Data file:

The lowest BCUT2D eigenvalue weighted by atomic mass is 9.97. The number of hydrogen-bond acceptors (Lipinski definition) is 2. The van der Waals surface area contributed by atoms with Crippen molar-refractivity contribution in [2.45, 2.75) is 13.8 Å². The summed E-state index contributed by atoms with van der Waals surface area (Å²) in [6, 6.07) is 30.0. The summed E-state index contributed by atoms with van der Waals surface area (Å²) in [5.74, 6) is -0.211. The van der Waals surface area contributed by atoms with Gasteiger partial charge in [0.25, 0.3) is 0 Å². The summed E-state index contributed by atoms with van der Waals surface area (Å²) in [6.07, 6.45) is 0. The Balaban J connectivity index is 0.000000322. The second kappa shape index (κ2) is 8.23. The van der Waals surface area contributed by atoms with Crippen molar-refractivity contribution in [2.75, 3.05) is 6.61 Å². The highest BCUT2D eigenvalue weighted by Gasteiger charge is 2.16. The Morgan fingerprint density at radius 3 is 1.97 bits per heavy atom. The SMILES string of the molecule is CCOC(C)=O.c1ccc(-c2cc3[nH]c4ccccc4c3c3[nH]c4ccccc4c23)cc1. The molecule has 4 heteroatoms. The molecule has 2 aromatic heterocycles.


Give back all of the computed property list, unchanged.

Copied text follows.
The lowest BCUT2D eigenvalue weighted by atomic mass is 9.97. The number of hydrogen-bond acceptors (Lipinski definition) is 2. The van der Waals surface area contributed by atoms with Crippen molar-refractivity contribution in [2.45, 2.75) is 13.8 Å². The summed E-state index contributed by atoms with van der Waals surface area (Å²) in [6, 6.07) is 30.0. The summed E-state index contributed by atoms with van der Waals surface area (Å²) in [5.74, 6) is -0.211. The van der Waals surface area contributed by atoms with Gasteiger partial charge in [0.25, 0.3) is 0 Å². The summed E-state index contributed by atoms with van der Waals surface area (Å²) in [6.07, 6.45) is 0. The Balaban J connectivity index is 0.000000322. The second kappa shape index (κ2) is 8.23. The van der Waals surface area contributed by atoms with Crippen molar-refractivity contribution in [2.75, 3.05) is 6.61 Å². The highest BCUT2D eigenvalue weighted by Gasteiger charge is 2.16. The Morgan fingerprint density at radius 3 is 1.97 bits per heavy atom. The SMILES string of the molecule is CCOC(C)=O.c1ccc(-c2cc3[nH]c4ccccc4c3c3[nH]c4ccccc4c23)cc1. The molecule has 4 heteroatoms. The molecule has 2 aromatic heterocycles.